Cramer: 3 Stocks on the Speculative Side
Cramer thinks any one of the following 3 stocks deserves a spot inside a properly diversified portfolio.
That's because they're all spec stocks – that is, stocks that present higher risk but also offer higher reward.
Although Cramer doesn't advocate making speculative stocks a large percentage of the portfolio, he does think they play an important role, especially for individual investors, because he believes they keep individual investors engaged and motivated.
Cramer understands that the number of spec stocks to consider is almost countless, but he thinks in the current market, small and mid-cap biotechs may deserve immediate attention.
"Again, there's greater risk but the upside potential is enormous," Cramer said.
In the spirit of higher risk / higher reward stocks, Jim Cramer has 3 ideas for you.
"Vertex is a play on cystic fibrosis, a nasty genetic condition that messes up the body's ability to regulate sweat production, certain aspects of digestion, and worst of all, it can make your lungs fill up with mucus," explained Cramer.
Although the company already makes a treatment called Kalydeco, he said they have another drug in the pipeline that's showing great promise.
"It's called VX-809 and is now in phase 3 clinical trials. Based on the earlier study data, taken with Kalydeco, the combination can lead to significant improvements in lung function for cystic fibrosis patients."
Cramer said the phase 3 trial could be finished by the end of this year and the company could file for FDA approval in 2014. In addition, he added that the company has a third cystic fibrosis drug in phase 2 development and more data may become available as soon last later this quarter.
In addition, Cramer likes this stock for their Hepatitis C treatments.
"Their current drug Incivek, is being eaten alive by the competition, although it still generated over a billion dollars in sales last year. However, the company has two next generation Hep C drugs in phase 2 development. The street isn't expecting much from them, but they could give Vertex's pipeline a nice kicker," he said.
Taken all together, Cramer sees a lot of catalysts for this stock.
Sarepta is largely a bet on a drug called Eteplirsen, which is used to treat Duchenne muscular dystrophy, a rare genetic condition that leaves patients wheelchair bound by their teens.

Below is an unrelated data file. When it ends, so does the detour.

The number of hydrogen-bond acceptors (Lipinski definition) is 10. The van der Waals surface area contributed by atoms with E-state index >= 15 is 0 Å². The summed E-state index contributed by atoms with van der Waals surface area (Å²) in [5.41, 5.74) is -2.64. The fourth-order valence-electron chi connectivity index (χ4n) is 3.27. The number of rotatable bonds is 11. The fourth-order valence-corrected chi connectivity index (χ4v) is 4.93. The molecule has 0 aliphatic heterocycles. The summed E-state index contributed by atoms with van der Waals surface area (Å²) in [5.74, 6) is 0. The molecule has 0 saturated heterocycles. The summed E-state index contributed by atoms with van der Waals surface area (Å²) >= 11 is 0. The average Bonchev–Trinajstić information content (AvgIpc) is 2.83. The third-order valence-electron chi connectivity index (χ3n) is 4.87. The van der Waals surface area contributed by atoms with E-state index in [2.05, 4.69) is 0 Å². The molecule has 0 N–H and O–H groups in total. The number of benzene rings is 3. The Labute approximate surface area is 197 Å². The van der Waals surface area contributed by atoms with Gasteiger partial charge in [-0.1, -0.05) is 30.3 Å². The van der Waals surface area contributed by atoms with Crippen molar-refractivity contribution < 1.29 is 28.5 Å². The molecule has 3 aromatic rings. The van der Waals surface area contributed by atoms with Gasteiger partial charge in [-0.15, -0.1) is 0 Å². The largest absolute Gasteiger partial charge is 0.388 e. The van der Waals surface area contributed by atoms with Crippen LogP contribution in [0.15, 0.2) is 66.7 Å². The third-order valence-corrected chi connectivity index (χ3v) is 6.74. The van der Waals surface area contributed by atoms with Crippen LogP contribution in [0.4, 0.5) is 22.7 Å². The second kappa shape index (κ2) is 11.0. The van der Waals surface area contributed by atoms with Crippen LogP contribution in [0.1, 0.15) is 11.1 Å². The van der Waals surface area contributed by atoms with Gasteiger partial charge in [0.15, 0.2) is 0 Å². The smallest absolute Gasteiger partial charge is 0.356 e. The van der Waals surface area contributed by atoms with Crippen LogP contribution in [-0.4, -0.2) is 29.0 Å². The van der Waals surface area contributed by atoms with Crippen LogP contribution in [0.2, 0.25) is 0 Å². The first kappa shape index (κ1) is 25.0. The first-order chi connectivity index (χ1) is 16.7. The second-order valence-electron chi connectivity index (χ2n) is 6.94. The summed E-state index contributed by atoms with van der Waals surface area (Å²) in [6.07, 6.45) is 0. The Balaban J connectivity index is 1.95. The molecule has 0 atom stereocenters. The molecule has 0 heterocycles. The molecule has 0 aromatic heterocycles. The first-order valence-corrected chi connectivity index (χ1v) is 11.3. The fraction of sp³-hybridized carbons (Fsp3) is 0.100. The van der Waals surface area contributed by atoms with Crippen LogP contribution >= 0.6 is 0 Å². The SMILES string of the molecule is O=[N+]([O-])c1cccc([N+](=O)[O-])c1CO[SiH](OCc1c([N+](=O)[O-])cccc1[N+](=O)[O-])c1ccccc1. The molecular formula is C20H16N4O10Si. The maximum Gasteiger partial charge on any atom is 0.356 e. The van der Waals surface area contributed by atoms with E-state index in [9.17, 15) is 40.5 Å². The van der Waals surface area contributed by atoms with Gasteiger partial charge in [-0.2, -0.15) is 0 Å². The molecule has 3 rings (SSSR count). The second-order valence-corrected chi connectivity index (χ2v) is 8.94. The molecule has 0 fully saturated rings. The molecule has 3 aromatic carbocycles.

"Back in October, Sarepta spiked up to nearly $45 on some downright miraculous clinical trial results, showing that their drug actually improved patients' ability to walk. I say miraculous because the current treatments for this disease only slow the deterioration, this drug may reverse it," Cramer explained.
Currently, Sarepta is trying to file for accelerated approval with the FDA in order to skip phase 3 trials. "That's a bold move that tells me just how revolutionary this drug could be," Cramer added.
"We'll likely get more clarity on this by the end of the month," Cramer explained and therefore the environment is somewhat binary.
That is, if the FDA says yes, the stock could roar. However, if the FDA refuses and Sarepta has to spend time doing additional trials, the stock could decline sharply.
Nonetheless, Cramer thinks the risk is worth the reward.
* If the scenario outlined above presents too much risk, but you remain interested, Cramer suggested waiting for the FDA decision. If it's negative and the stock declines, he suggests buying weakness because he thinks the long-term opportunity remains strong. Of course if it's positive, you'd have no entry point.
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In the case of NPS Pharma, Cramer said the play is a drug called Gattex used to treat short-bowel syndrome. "It's a rare condition where patients need to be fed intravenously for 12 hours a day because their intestines can't properly absorb nutrients.
"This company may have a drug with significant potential because two weeks ago management bought back the international rights to Gattex from Takeda Pharma for $50 million," Cramer said.
That's a significant move and one which Cramer interprets as a vote of confidence.
Also Cramer says the company has a second drug that could be very promising. "It's called Natpara, and threats hypo-parathyroidism," said Cramer. "It has yet to be approved in the United States, but NPS expects to file their new drug application with the FDA sometime in the second half. It could potentially do $350 million in peak sales."
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